The 2008 global financial crisis put a spotlight on the systemic failings of the financial sector. It drew attention to harmful financial instruments, cultures of recklessness and greed, financial deregulation, and conflicts of interest across the sector, amongst other things. And yet there was very little structural change to finance after 2008. The absence of a coordinated movement, lobbying, and the dependence of other parts of the economy on finance prevented the transformation that was needed.
The 2020 economic crisis, prompted by the coronavirus outbreak, is in some ways different. The finance sector is a less obvious villain (though even the label ‘financial crisis’ did not stop claims that finance was not to blame in 2008). There is a risk that the economic fallout from the pandemic will be presented as an unavoidable result of an unavoidable pandemic, rather than a crisis whose character exposes the inequalities, instabilities, and injustices built into our social and economic system. It is up to all of us to correct that misconception, and to tell a fuller and truer story of what has happened that mobilises people to take action in the months to come.
Part of that fuller and truer story of the 2020 crisis must focus on finance, which has not been irrelevant to the events around the coronavirus pandemic. Black Lives Matter protests, and public debate about monuments and statutes arising out of those protests, have highlighted the colonial roots of modern-day British finance: in particular, the role played by City of London banks in funding and benefiting from slavery.^1 There is not the space, nor has enough time passed, for a complete account of the role of finance in the crisis to be given here. Instead what follows is a set of suggestions for areas around which policy demands could coalesce, in relation to domestic and international finance.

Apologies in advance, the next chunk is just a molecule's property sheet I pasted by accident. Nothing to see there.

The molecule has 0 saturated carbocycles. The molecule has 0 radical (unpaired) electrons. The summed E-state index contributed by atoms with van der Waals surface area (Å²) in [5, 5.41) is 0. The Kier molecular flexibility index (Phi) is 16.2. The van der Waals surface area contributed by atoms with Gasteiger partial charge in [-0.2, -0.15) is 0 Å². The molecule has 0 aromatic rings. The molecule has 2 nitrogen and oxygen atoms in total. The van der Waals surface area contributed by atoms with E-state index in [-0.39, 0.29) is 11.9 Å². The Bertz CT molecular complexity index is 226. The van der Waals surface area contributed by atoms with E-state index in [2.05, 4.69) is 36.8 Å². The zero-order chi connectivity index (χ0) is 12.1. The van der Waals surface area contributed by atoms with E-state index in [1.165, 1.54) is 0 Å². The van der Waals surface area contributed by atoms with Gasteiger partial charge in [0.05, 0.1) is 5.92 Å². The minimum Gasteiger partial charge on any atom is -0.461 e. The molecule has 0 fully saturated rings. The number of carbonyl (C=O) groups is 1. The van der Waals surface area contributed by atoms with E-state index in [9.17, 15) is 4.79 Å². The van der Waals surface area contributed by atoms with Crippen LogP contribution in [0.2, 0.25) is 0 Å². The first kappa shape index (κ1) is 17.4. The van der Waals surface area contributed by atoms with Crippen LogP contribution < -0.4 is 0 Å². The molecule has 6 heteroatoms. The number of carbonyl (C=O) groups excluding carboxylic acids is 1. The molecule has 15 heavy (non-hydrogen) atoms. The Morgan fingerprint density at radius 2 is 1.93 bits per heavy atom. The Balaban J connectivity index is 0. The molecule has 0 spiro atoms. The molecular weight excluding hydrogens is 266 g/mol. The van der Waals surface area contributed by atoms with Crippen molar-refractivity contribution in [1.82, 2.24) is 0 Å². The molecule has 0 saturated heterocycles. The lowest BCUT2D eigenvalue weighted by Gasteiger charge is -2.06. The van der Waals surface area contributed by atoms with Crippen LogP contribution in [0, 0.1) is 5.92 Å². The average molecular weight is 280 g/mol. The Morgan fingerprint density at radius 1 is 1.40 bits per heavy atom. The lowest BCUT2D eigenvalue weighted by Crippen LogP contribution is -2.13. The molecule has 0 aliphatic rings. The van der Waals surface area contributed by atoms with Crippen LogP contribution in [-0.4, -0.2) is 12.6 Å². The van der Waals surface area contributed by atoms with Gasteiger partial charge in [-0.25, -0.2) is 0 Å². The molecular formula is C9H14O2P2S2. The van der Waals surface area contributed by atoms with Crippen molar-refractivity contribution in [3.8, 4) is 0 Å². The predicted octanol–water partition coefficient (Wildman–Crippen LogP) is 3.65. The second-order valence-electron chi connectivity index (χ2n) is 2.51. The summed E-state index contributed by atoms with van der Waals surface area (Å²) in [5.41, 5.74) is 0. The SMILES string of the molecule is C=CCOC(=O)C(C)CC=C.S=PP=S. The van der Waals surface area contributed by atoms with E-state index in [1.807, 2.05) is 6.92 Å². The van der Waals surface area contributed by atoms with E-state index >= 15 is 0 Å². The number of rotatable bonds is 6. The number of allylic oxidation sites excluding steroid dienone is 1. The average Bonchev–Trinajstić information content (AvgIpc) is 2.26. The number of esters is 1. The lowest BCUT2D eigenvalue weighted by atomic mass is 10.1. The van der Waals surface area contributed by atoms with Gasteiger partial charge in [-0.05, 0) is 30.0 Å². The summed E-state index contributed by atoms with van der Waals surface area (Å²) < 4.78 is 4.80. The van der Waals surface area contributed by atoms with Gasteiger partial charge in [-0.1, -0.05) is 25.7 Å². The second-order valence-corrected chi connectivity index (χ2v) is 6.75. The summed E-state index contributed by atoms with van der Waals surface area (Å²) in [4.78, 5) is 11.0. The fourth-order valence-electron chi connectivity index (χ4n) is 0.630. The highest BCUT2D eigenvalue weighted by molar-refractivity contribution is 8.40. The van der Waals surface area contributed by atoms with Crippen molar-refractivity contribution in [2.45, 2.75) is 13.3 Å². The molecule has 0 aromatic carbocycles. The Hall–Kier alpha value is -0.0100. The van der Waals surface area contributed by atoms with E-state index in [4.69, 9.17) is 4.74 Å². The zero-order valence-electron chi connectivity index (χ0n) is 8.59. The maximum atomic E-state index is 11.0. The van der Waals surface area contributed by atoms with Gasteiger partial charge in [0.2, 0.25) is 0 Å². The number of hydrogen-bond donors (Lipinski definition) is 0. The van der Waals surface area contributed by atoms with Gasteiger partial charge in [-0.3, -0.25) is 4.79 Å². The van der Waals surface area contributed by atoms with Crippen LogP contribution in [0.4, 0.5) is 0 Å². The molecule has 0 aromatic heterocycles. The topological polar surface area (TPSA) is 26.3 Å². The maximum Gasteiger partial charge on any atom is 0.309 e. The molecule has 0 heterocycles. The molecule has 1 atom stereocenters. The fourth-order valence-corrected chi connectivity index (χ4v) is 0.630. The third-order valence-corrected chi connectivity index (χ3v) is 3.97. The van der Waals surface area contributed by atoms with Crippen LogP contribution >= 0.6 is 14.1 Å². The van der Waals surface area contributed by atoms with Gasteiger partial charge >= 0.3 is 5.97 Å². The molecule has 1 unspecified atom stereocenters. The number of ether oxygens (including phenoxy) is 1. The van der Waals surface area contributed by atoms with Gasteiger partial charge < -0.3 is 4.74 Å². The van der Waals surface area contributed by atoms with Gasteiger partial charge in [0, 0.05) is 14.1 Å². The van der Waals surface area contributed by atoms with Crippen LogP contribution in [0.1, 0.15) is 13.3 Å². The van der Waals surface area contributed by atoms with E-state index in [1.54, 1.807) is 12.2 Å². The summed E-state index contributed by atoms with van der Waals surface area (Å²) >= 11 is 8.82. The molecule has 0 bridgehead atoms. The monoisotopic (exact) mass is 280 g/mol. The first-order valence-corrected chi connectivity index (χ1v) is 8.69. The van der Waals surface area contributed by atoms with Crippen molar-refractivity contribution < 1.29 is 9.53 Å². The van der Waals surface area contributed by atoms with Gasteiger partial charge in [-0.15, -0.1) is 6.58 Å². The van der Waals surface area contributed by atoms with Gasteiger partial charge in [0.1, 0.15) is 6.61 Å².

The Financial System in the United Kingdom
Coronavirus has impacted different parts of the finance sector in different ways. \$26 trillion wiped off the value of global equity markets on 23 March, affecting share owners as well as pension and insurance funds; oil prices have plummeted over specific periods; and there have surging attempts to sell all currencies except dollars.
But credit has still been needed, in particular for governments.^2 There have been reports of hedge funds making massive successful bets on the economy, with Westminster-based Ruffer Investment making £2.4 billion on a series of trades in March.^3 Tory donor Crispin Odey’s fund Odey Asset Management made a 21% return in March.^4 One investor report (focusing on the United States) noted in late March that “banks are much better positioned today than they were during the financial crisis”, and commented that “active asset managers with heavier exposures to money market funds and fixed income will see some benefit”. It suggested that “financial exchanges and data companies should be relatively stable,” and that “higher market volatility should boost trading activity in equities and derivatives.”^5 Another advisor’s report recommended investments in the financial services sector, arguing that it remained under-valued. The report noted likely unemployment, corporate bankruptcies, low interest rates, and flat yield curves, but said “even after incorporating those factors into our forecasts, we still see some value.”^6 Central bank and government stimulus interventions appeared to be successful in protecting the stock market, as well.^7
It was reported that private equity, which has “mushroomed” recent years, was “winning the coronavirus crisis” in America through seeking access to bailout money.^8 In the United Kingdom, the extractive model of private equity — involving short-term takeovers and ownership, the replacement of management and workforces, the use of loans and offshore tax havens — has been linked to the crisis of privatised care. As Sheila Smith has pointed out, Four Seasons failed “because of cash as a result of private equity ownership, which loaded the care homes with debt and rent obligations”; four of the five largest care home chains have owners based in tax havens; and 16% of the weekly fee per bed in privatised care homes is paid on interest on debt taken on by private equity to buy the care homes. Private equity was also directly engaged in a series of booming industries prior to the coronavirus crisis, such as those companies involved with full-fibre broadband.^9